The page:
Research shows that taking photos of our food could be good for us

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New Curtin University research reveals that taking photos of food is not just content for our social media feeds, but could be the key to improving people’s diets.

In the nutrition study, researchers measured the weight of the meals, which were then provided to participants for breakfast, lunch and dinner over the course of a day. “Accuracy of Estimation of Energy and Nutrient Intake Versus Observed Intake Using Four Technology-Assisted Dietary Assessment Methods: A Randomized Crossover Dietary Study” was published in the American Journal of Clinical Nutrition.

Participants compared different technology-enabled methods to remember what they had eaten in the past 24 hours.

One method asked participants to take photos of their meals using the Food Record mobile app.

These photos were then analyzed by a research dietitian.

The study found that accuracy of nutritional intake was much higher for the group who had pictures of what they ate, compared to participants who were asked to remember what they had eaten.

First author and Ph.D. candidate Clare Whitton said this was the largest nutrition survey using the Food Record mobile app and the findings could have a major impact on the way we record what the population eats.

“Accurate, reliable data on what the population eats is key to supporting people to optimize their health,” Whitton said.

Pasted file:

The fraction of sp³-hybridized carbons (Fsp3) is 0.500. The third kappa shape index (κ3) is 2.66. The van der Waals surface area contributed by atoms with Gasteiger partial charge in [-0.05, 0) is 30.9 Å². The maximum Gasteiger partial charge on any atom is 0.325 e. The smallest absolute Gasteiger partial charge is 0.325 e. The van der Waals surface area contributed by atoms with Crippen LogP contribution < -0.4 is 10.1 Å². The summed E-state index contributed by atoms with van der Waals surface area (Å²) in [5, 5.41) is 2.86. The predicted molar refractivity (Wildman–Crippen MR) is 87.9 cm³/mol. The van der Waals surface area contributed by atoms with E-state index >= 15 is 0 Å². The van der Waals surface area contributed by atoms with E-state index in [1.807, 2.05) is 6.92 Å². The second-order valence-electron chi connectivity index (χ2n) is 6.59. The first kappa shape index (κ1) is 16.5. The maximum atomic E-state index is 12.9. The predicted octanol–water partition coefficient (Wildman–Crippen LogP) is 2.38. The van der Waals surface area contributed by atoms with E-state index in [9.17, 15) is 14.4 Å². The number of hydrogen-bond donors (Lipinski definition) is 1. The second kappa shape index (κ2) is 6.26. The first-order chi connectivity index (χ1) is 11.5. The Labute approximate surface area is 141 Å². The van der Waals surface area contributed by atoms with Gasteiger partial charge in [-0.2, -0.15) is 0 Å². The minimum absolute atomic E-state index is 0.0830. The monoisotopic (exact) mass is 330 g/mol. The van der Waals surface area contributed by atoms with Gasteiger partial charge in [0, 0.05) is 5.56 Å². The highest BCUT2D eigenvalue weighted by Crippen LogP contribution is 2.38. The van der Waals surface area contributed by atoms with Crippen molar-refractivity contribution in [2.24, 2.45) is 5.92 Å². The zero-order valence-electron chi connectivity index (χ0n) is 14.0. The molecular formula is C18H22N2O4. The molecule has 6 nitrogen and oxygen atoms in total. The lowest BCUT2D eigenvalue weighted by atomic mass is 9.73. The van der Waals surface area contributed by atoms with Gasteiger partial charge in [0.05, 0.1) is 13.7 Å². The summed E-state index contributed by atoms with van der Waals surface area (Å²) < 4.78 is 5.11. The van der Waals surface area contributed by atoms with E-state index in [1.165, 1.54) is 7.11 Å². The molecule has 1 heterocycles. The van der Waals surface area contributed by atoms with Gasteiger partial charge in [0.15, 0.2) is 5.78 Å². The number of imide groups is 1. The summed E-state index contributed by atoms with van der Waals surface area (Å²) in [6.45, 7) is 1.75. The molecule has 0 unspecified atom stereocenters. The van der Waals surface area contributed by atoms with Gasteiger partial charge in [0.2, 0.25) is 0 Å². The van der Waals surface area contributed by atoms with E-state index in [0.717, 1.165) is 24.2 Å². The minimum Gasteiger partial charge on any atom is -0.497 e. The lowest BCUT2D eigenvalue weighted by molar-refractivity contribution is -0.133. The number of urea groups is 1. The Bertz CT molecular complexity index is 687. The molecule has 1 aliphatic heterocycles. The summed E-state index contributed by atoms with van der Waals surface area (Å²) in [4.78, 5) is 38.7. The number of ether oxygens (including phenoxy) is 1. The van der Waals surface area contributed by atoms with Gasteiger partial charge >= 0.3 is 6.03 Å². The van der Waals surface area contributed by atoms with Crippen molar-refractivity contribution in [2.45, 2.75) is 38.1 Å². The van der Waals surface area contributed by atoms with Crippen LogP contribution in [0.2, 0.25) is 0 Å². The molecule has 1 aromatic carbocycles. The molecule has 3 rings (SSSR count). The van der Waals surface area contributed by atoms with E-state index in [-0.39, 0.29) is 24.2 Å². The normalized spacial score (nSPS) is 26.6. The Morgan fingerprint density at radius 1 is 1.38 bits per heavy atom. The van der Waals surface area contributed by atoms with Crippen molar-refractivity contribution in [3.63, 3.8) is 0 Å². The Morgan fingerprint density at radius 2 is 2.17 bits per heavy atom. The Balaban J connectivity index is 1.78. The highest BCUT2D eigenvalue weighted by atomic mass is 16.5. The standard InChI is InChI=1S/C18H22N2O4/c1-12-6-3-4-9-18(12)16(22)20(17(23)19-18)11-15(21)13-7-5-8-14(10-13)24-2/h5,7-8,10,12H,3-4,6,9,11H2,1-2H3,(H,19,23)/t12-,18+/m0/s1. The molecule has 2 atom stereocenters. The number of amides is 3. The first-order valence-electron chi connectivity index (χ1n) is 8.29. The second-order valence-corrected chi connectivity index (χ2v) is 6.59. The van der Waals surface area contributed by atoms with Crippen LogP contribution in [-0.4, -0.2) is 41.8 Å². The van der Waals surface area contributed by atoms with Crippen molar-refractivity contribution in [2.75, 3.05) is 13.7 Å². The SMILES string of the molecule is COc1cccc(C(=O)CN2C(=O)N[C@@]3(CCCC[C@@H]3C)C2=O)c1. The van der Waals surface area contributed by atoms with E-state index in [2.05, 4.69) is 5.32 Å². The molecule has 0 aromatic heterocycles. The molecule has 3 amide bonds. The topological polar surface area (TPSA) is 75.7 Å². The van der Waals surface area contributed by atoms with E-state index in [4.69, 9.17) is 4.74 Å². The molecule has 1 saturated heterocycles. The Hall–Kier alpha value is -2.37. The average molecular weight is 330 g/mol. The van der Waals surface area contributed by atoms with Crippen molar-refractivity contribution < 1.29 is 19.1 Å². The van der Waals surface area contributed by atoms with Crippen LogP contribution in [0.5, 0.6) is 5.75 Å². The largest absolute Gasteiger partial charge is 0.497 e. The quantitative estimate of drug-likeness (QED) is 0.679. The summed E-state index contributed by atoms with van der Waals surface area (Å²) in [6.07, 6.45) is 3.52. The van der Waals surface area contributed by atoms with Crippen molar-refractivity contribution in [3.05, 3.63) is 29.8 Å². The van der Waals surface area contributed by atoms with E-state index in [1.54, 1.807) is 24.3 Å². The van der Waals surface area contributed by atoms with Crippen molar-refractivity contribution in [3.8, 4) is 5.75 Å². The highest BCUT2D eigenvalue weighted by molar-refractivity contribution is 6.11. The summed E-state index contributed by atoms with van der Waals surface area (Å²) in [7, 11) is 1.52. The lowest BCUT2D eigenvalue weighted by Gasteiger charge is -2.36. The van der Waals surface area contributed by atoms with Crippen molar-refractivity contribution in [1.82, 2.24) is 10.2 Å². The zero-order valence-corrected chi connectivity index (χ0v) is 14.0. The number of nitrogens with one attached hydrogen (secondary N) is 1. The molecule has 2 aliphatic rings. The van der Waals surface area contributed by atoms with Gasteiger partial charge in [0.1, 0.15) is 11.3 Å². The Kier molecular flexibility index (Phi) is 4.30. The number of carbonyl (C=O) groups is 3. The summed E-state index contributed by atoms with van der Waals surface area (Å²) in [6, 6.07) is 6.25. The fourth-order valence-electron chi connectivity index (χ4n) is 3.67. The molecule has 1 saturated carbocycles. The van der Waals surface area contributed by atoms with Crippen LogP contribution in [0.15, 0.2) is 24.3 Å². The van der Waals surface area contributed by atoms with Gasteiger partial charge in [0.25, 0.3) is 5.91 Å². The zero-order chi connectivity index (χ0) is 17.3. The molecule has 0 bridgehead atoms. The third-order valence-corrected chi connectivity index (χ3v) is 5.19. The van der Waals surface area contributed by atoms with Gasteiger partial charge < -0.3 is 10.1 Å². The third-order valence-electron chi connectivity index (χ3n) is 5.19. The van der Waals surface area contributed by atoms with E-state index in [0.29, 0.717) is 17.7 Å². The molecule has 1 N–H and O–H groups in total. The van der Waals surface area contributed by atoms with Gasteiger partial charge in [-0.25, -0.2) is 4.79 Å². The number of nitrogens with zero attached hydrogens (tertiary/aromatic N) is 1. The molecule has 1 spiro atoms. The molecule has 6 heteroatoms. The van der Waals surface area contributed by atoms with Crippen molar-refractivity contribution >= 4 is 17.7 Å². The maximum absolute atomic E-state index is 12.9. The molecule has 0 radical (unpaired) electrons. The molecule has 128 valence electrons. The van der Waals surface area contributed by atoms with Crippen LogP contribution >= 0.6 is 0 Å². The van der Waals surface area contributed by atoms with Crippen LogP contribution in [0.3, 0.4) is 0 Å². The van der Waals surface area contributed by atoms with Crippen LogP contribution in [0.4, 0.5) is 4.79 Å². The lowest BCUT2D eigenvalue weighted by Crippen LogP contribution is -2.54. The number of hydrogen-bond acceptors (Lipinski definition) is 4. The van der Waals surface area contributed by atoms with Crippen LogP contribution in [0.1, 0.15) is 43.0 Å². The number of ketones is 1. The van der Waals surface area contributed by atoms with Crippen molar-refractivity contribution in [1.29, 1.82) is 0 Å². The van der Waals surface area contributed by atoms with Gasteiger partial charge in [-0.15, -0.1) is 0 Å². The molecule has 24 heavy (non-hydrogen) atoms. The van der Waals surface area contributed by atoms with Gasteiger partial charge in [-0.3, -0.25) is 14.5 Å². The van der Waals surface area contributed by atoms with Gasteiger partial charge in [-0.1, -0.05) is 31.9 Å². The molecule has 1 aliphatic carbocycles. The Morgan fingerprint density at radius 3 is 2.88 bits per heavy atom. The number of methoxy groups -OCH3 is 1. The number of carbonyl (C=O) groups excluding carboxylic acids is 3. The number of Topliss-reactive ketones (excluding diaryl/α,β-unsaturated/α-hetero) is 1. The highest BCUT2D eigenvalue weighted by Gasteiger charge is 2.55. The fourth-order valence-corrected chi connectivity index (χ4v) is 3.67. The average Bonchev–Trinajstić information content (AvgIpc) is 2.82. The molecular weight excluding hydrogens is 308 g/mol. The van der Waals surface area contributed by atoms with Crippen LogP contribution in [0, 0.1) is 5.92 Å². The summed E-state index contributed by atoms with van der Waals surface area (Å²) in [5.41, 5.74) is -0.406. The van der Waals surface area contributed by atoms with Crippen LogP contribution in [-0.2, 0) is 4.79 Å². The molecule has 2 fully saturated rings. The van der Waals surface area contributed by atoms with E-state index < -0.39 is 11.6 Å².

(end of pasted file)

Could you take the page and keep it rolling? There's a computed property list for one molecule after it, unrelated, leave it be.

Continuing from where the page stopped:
“People have difficulty remembering what they’ve eaten, but this study shows that dietary assessment can be accurate, especially if you take the burden off the person when you ask them to take a photo of what they’ve eaten.” .”

While the study involved analyzing food photos by experts, efforts are underway to streamline the process.

The team is working with Purdue University in the US to use artificial intelligence to automatically analyze the foods in the photos.

Research leader and co-creator of the mobile Food Record App, Professor Deborah Kerr, said this was an exciting development in getting a bigger picture of what people eat.

“It makes it a lot easier for people to keep track of what they consume if all they have to do is take photos for the day,” says Kerr.

“This will become even easier as we fully automate the analysis of the foods in the photos.

“With advances in AI technology, this could be just around the corner.”

Kerr said that as the technology advances, it could provide a way to not only better capture what populations eat, but also provide more accurate nutritional advice to people who want to eat healthier.

“This research shows the benefit of images; that’s the path we’re taking to get an accurate picture of what people eat.”

More information:
Clare Whitton et al., Accuracy of Estimating Energy and Nutrient Intake Versus Observed Intake Using 4 Technology-Assisted Dietary Assessment Methods: A Randomized Cross-over Dietary Trial, The American Journal of Clinical Nutrition (2024). DOI: 10.1016/j.ajcnut.2024.04.030

Provided by Curtin University


Quote: Taking photos of our food could be good for us, study suggests (2024, May 30) retrieved June 2, 2024 from https://medicalxpress.com/news/2024-05-napping-photos-food-good .html

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